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New York City Department of Citywide Administrative Services

The New York City Department of Citywide Administrative Services (DCAS) is the department of the government of New York City that manages, leases, and purchases city real property; operates, manages, and repairs courthouses and other city-owned public buildings; administers an energy conservation program; purchases supplies, materials and equipment for use by city agencies; is responsible for citywide fleet management including operation and maintenance of a motor vehicle pool; and supports government recruitment.[3][4] It also publishes The City Record, the official journal of New York City.[5] Its regulations are compiled in title 55 of the New York City Rules.

Department of Citywide Administrative Services
NYC DCAS Logo.jpg
Department overview
Jurisdiction New York City
Headquarters One Centre Street,
17th Floor South
New York, NY 10007[1]
Department executive
  • Lisette Camilo[2], Commissioner of Citywide Administrative Services
Key document
Website www.nyc.gov/dcas

Contents

DCAS PoliceEdit

The New York City Department of Citywide Administrative Services has a law enforcement branch to protect DCAS facilities and personnel. DCAS Police are Special Officers of New York City, under New York State Criminal Procedure law, chapter subdivision 27, §2.10,[6] which gives them limited powers of New York State peace officers.

HistoryEdit

The New York City Department of Citywide Administrative Services was created in 1996 when Mayor Rudolph W. Giuliani merged the Department of General Services and the Department of Personnel.[7] The Department of Citywide Administrative Services Law Enforcement special Officers was started in 1996 with approximately 10 special officers assigned to various DCAS facilities.

CommissionersEdit

Chapter 35, section 810 of the New York City Charter states "There shall be a department of citywide administrative services, the head of which shall be the commissioner of citywide administrative services."[3]

Name Dates in Office Mayoral Administration Notes and References
William J. Diamond August 10, 1996 – December 31, 2001 Rudolph W. Giuliani [7]
Martha K. Hirst January 1, 2002 – by January 2011 Michael R. Bloomberg [8]
Edna Wells Handy by January 2011 – by January 2014 Michael R. Bloomberg [9]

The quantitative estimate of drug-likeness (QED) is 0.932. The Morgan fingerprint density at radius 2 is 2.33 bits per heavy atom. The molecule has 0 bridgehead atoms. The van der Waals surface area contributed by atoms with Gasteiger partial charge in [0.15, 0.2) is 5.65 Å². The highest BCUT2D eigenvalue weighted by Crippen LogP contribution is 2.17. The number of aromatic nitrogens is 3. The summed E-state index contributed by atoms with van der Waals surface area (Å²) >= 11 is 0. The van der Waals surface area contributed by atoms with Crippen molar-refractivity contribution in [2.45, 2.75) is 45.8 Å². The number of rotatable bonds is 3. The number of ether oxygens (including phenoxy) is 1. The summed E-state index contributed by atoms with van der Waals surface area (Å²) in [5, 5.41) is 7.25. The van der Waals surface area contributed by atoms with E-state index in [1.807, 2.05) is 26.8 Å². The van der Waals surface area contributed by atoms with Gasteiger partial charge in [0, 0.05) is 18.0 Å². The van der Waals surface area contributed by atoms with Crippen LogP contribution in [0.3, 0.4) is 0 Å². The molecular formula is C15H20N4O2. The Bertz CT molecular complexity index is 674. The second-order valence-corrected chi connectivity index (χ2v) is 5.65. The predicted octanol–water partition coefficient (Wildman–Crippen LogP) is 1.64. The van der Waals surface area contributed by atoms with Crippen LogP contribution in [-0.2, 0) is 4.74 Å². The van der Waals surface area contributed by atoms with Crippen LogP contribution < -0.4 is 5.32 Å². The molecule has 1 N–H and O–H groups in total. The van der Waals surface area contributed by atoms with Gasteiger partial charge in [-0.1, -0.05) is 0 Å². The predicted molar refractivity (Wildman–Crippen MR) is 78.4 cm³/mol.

Stacey Cumberbatch January 24, 2014 – by January 2016 Bill De Blasio [10]
Lisette Camilo January 5, 2016 – current Bill De Blasio [11]

See alsoEdit

ReferencesEdit

  1. ^ http://nyc.gov/html/dcas/html/contact/contact.shtml
  2. ^ http://nyc.gov/html/dcas/html/agencyinfo/commissionerspage.shtml
  3. ^ a b "New York City Charter" (PDF). nyc.gov. City of New York. Retrieved 8 October 2016.
  4. ^ "New York City Department of Citywide Administrative Services". New York City Department of Citywide Administrative Services. Archived from the original on 2010-05-01. Retrieved 2010-02-28.
  5. ^ "About DCAS - The City Record". New York City Department of Citywide Administrative Services. Retrieved 13 June 2014.
  6. ^ "New York Criminal Procedure Law § 2.10. Persons designated as peace officers". findlaw.com. Thomson Reuters Westlaw. Retrieved 9 October 2016.
  7. ^ a b "Giuliani Appoints Three Commissioners". New York Times. August 11, 1996. Retrieved 8 October 2016.
  8. ^ Cooper, Michael (December 28, 2001). "Bloomberg Appoints Five To Be City Commissioners". New York Times. Retrieved 8 October 2016.
  9. ^ Otterman, Sharon (February 2, 2011). "City Workers Face Penalty After Storm". New York Times. p. A18. Retrieved 8 October 2016.
  10. ^ Taylor, Kate (January 25, 2014). "New Commissioner Has Ties to 'Sherlock,' via Barbados". New York Times. p. A12. Retrieved 8 October 2016.
  11. ^ Goodman, J. David (January 6, 2016). "De Blasio Names Herminia Palacio as Deputy Mayor for Health and Human Services". New York Times. p. A21. Retrieved 8 October 2016.

External linksEdit